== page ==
Even in an era of high-tech crime-fighting, the best line of defense against a Brussels-style attack on airports and subways has four legs and a tail. The AP reports that dogs, with their exquisitely sensitive noses, have been trained in recent years to pick up the scent of explosives on people moving through crowded concourses, and so far they have proved a better early warning system than anything engineers have come up with. But experts say there are not enough dogs capable of following the vapor from explosives to go around. Only about 130 have gotten the patented training nationwide since its development about a decade ago. And only one dog is in Europe, according to the chief trainer.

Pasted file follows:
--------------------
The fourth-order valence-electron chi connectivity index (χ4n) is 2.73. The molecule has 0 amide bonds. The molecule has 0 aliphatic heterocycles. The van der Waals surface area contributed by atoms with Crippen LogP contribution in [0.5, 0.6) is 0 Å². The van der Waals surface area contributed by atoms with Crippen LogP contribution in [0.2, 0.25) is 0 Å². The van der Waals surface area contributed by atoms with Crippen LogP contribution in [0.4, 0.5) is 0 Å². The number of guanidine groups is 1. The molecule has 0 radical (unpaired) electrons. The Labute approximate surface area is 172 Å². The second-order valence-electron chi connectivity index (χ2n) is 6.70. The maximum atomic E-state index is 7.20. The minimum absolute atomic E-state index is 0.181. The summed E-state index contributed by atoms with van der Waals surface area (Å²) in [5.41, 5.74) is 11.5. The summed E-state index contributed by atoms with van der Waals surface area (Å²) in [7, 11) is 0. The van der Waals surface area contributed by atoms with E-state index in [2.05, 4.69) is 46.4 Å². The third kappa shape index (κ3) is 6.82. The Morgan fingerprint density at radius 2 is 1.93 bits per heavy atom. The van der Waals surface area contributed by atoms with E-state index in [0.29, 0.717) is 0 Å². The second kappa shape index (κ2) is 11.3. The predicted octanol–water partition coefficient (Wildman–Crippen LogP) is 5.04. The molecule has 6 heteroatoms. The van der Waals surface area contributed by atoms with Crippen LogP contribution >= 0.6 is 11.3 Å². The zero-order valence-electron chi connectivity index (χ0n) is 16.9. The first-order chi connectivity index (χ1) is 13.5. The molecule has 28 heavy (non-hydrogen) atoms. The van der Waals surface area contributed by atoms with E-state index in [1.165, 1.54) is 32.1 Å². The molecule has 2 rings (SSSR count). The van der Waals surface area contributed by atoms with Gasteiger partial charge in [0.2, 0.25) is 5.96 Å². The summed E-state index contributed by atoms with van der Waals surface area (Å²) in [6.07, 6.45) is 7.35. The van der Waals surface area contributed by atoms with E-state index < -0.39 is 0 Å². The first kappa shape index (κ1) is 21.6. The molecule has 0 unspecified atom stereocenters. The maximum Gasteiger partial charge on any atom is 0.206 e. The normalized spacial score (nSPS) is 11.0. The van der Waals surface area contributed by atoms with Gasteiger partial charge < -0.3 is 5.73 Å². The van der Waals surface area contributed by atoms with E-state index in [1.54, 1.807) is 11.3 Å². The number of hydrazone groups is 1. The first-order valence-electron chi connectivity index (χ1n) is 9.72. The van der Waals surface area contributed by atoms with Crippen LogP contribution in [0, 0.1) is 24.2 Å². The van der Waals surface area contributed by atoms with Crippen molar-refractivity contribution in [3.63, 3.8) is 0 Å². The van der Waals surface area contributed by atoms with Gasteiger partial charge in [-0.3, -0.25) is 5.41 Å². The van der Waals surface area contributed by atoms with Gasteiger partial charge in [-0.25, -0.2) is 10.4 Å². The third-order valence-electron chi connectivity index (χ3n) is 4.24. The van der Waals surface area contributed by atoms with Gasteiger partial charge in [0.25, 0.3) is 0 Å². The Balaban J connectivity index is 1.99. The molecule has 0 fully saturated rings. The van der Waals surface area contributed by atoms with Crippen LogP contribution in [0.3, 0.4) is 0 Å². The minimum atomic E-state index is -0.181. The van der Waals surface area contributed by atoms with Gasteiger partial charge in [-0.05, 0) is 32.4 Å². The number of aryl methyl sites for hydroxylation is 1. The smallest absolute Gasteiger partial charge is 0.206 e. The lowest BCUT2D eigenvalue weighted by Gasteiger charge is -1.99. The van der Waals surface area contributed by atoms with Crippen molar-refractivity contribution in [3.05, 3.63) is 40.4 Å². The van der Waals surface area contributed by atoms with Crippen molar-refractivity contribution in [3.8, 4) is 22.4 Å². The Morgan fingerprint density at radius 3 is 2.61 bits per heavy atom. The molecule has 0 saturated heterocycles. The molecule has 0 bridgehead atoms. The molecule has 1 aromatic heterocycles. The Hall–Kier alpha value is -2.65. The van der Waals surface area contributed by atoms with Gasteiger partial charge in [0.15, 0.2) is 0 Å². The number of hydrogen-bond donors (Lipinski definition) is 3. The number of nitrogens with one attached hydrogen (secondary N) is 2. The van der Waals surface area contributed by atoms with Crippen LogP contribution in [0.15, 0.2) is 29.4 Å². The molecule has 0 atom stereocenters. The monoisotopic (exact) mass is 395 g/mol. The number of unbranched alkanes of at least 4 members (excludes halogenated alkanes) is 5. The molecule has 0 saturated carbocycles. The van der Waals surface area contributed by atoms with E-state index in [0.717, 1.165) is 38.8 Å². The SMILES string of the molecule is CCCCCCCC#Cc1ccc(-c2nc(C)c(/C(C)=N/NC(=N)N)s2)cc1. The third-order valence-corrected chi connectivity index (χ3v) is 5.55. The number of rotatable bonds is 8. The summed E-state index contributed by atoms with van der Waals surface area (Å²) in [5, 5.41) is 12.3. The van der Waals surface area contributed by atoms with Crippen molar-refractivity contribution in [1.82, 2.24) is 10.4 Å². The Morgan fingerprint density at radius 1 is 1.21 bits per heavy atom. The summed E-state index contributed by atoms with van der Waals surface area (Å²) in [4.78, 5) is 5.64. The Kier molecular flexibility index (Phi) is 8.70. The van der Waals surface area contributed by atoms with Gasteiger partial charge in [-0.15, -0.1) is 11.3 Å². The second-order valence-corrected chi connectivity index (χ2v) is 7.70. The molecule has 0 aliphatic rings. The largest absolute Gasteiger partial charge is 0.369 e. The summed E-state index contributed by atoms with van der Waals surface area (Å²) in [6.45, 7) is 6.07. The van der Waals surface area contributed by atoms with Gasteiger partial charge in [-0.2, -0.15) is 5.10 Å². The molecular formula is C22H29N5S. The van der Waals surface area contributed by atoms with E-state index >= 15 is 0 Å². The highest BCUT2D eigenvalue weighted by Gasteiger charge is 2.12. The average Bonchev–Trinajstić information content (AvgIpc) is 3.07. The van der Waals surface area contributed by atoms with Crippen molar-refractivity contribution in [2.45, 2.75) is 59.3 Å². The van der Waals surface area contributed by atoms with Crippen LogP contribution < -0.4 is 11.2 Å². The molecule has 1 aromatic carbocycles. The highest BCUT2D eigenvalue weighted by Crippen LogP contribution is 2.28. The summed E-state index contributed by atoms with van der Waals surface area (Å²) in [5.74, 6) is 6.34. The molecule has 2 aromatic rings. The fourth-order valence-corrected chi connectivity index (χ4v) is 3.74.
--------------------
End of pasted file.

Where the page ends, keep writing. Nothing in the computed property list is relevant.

The NYPD's newly graduated class of eight "vapor wake" dogs underwent 15 months of training to sniff out explosive particles in the heat plume left by humans as they walk through a crowd, then follow the scent to the source. They're different from traditional bomb-sniffing dogs trained to smell a stationary object. A dog has 200 million olfactory sensors in its nose. By contrast, the human nose has 5 million. Even though dogs get tired and distracted, no technology can match one, officials say. Demand for "vapor wake" dogs, which cost about $49,000 each and need to be retrained to sniff new explosives yearly, is on the rise due to the threat of suicide bombings. It seems everyone from law enforcement to sports teams and theme parks wants one. (Read more bomb sniffing dog stories.)